During this religious period of time known as Easter, I thought it would be interesting to look at the diagnosis of ‘schizophrenia’ and the connotations attached to it within Western culture. One of the symptoms of someone who has schizophrenia can be that patients have what are known as ‘religious delusions’ which are different in nature to psychotic episodes. It is estimated that in every culture, 1% of the population will have a diagnosis of schizophrenia.
It was reported in a study that 24% of people with the diagnosis who were admitted to hospital for the condition, were having religious delusional thoughts.These patients believed that they were divine human beings, or that they were being spoken to directly by God (springer.com).
So how do we know that someone else’s experience of being delusional is not a very real version of their truth? In the West we regard someone with schizophrenia as being dangerous and somehow to blame for their condition. They are stigmatised, marginalised and mostly seen as people to be avoided. We medicalise them and often institutionalise them in psychiatric hospitals.
A study into Mexican American families for example, showed that their culture referred to schizophrenia as ‘nervos’ and that the person with the condition is not to be blamed for their mental state of mind. Whilst they often felt that looking after a family member with the condition to be a ‘burden‘ they expressed ‘hope‘ that the person would get better. A study was also done into trainee Japanese mental health practitioners and over 80% of these trainees believed that schizophrenia could be cured. These studies can be read in full at ncbi.nim,nih.com.
In some cultures such as areas of Africa for example, people with schizophrenia are regarded as almost divine and in possession of religious and miraculous powers. They are referred to as shamans. The definition of a shaman is; ‘a priest or priestess who uses magic for the purpose of curing the sick, divining the hidden, and controlling events’ merriam-webster.com).
Dick Russell writes,‘Schizophrenics, some believe, are simply a “modern manifestation of prehistoric tribal shamans’. Russell has a son who has a diagnosis of schizophrenia and they live in the United States. After several years of being treated with medication and hospitalisation with no success, Russell took his son to East Africa. His son is bi racial and he thought it would help him to know his cultural heritage. He had no idea of the profound effect a chance meeting with a shaman would have on his son. Upon his return to America, Russell sought out a West African shaman for his son to see. He explains, ‘schizophrenics are not viewed pathologically, but often as mediums bringing messages to the community from the spirit world’. (washingtonpost.com). Russell wrote a book about this experience called ‘My Mysterious son’.
The South African healer Colin Campbell has been quoted as saying; ‘people hearing voices for instance or feeling certain things are in touch with other realities, especially the whole mythic realm, that Western society does not have a time or place for’ (colincampbell.info). Could that be true? We already know that we have very little knowledge of the brains capacity and ability. What if people who have schizophrenia are actually just accessing parts of their brains that we can not.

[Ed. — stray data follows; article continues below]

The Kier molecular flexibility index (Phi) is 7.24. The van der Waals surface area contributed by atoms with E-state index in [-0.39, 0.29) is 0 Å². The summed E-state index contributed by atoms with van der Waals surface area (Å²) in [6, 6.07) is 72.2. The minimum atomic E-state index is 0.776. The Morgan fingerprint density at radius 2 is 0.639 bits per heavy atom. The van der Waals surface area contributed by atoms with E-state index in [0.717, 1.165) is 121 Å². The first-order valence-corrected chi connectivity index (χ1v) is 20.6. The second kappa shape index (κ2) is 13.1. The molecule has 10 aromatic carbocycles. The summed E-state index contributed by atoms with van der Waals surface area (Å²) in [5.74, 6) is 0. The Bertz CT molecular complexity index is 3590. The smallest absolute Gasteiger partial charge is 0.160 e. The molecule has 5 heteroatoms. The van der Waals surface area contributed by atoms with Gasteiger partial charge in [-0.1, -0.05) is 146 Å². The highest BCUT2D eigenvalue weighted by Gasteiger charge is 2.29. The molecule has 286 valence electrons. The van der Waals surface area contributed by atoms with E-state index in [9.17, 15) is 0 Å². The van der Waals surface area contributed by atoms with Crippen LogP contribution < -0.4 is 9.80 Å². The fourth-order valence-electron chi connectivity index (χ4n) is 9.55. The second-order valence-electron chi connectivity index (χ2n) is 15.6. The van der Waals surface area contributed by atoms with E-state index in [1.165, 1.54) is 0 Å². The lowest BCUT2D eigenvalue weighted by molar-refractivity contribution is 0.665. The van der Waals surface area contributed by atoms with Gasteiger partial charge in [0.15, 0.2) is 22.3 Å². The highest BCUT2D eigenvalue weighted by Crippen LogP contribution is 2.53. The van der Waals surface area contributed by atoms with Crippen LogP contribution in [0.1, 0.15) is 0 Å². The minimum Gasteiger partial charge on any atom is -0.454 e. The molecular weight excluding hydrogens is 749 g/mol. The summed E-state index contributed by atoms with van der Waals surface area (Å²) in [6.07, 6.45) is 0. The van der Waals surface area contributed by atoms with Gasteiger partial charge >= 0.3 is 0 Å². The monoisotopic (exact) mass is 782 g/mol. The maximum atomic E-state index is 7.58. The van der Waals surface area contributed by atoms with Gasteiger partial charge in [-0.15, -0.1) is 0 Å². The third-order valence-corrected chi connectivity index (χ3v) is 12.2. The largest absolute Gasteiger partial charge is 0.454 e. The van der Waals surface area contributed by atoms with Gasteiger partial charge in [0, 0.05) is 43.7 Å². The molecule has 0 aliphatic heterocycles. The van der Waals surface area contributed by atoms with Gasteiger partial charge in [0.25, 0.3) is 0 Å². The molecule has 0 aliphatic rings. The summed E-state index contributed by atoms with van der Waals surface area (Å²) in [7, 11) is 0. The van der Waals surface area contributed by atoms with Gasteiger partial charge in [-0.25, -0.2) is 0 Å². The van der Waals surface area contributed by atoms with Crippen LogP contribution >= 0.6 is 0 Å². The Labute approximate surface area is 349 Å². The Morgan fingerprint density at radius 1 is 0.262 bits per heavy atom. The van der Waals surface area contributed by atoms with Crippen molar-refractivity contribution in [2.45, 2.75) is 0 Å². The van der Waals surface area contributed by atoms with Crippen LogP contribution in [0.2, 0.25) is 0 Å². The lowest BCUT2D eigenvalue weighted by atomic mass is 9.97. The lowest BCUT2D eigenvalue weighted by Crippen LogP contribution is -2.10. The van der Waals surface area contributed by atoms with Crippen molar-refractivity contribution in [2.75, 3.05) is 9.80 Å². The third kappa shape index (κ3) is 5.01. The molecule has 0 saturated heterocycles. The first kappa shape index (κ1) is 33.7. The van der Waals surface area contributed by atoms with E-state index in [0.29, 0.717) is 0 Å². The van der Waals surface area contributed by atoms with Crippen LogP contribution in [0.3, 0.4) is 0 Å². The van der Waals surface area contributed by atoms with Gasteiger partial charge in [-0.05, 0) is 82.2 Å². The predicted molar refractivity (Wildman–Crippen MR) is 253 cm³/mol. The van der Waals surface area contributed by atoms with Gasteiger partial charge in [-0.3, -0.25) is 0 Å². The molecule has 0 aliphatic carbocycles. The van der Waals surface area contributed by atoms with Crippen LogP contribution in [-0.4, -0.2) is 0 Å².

The Icarus Project is a ‘support network and education project by and for people who experience the world in ways that are often diagnosed as mental illness’ (theicarusproject.net). This was set up in 2003 by Sascha Altman DuBrul after he felt stigmatised and isolated due to his mental health issues. He produced a ‘tool kit’ to help people in crisis help themselves to feel safe. It would appear that there is an upsurge in anti psychiatry in some areas and people are turning to other ways of dealing with their mental health, as opposed to taking prescribed drugs.
But what about the West and how we deal with schizophrenia? It is so easy to medicate people so that they sleepwalk through life and in turn, line the pockets of the pharmaceutical companies. But is that the right way? For some, yes. But for may others, possibly not. Schizophrenia has been around for a lot longer than pharmaceutical companies have. Shamans have existed and been revered in many cultures around the world for centuries. What if this condition does allow people to see beyond the realms of what we see.
RD Laing believed that schizophrenia should not be medicated and opened a ‘hospital‘ (he refused to refer to it as a hospital) for people with schizophrenia, which he called Kingsley Hall. He believed that schizophrenia was a ‘theory, not a fact‘. He was a member of the anti psychiatry movement and believed that schizophrenia could be lived without any need for medication. He was very much a product of the 1960’s when pop culture was prevalent. However, due to his own mental ill health and addictions, his utopian vision of a group of people with a diagnosis of schizophrenia living together unmedicated was a disaster. A film in 2017 called ‘Mad to be Normal‘ starring David Tennant told the story of RD Laing and Kingsley Hall. Was Laing on to something? Could it have been different if the ‘hospital‘ had been run by someone with sound mind himself? That we will never know.
So whilst we are surrounded by ancient annual rituals celebrating Catholic tradition, let’s spare a thought for the many people who have religious delusions, and accept that what they experience is as real to them as Easter is to many people in society.